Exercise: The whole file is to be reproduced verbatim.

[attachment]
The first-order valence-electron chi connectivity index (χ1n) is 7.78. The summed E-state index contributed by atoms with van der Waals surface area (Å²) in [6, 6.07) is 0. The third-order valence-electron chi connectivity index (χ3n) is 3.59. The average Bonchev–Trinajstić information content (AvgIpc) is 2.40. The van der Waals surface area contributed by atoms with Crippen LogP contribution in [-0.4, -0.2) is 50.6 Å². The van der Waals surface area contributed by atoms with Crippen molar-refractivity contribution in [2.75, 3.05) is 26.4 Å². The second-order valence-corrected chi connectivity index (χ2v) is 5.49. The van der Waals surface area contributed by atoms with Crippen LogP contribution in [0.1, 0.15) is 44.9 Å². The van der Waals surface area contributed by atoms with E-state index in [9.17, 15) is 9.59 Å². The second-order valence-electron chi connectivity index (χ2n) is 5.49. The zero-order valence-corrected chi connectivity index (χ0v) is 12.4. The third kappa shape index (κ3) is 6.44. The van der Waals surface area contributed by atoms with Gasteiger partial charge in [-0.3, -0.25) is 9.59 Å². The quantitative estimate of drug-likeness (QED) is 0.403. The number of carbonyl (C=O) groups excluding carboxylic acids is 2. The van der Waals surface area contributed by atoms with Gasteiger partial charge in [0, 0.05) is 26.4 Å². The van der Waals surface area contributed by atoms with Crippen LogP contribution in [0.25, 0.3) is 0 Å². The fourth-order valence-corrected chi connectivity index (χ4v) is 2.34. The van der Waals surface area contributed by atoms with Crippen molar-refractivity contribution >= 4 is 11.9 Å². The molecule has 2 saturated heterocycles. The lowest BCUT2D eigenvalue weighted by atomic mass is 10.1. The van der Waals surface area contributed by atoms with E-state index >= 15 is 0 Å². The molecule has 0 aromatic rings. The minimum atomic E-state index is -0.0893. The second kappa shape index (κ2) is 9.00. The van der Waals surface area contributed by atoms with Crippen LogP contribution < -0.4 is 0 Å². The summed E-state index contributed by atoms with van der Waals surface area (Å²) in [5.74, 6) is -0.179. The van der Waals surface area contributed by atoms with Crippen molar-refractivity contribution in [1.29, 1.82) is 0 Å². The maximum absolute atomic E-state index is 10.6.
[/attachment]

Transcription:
The first-order valence-electron chi connectivity index (χ1n) is 7.78. The summed E-state index contributed by atoms with van der Waals surface area (Å²) in [6, 6.07) is 0. The third-order valence-electron chi connectivity index (χ3n) is 3.59. The average Bonchev–Trinajstić information content (AvgIpc) is 2.40. The van der Waals surface area contributed by atoms with Crippen LogP contribution in [-0.4, -0.2) is 50.6 Å². The van der Waals surface area contributed by atoms with Crippen molar-refractivity contribution in [2.75, 3.05) is 26.4 Å². The second-order valence-corrected chi connectivity index (χ2v) is 5.49. The van der Waals surface area contributed by atoms with Crippen LogP contribution in [0.1, 0.15) is 44.9 Å². The van der Waals surface area contributed by atoms with E-state index in [9.17, 15) is 9.59 Å². The second-order valence-electron chi connectivity index (χ2n) is 5.49. The zero-order valence-corrected chi connectivity index (χ0v) is 12.4. The third kappa shape index (κ3) is 6.44. The van der Waals surface area contributed by atoms with Gasteiger partial charge in [-0.3, -0.25) is 9.59 Å². The quantitative estimate of drug-likeness (QED) is 0.403. The number of carbonyl (C=O) groups excluding carboxylic acids is 2. The van der Waals surface area contributed by atoms with Gasteiger partial charge in [0, 0.05) is 26.4 Å². The van der Waals surface area contributed by atoms with Crippen LogP contribution in [0.25, 0.3) is 0 Å². The fourth-order valence-corrected chi connectivity index (χ4v) is 2.34. The van der Waals surface area contributed by atoms with Crippen molar-refractivity contribution >= 4 is 11.9 Å². The molecule has 2 saturated heterocycles. The lowest BCUT2D eigenvalue weighted by atomic mass is 10.1. The van der Waals surface area contributed by atoms with E-state index >= 15 is 0 Å². The molecule has 0 aromatic rings. The minimum atomic E-state index is -0.0893. The second kappa shape index (κ2) is 9.00. The van der Waals surface area contributed by atoms with Crippen LogP contribution < -0.4 is 0 Å². The summed E-state index contributed by atoms with van der Waals surface area (Å²) in [5.74, 6) is -0.179. The van der Waals surface area contributed by atoms with Crippen molar-refractivity contribution in [1.29, 1.82) is 0 Å². The maximum absolute atomic E-state index is 10.6.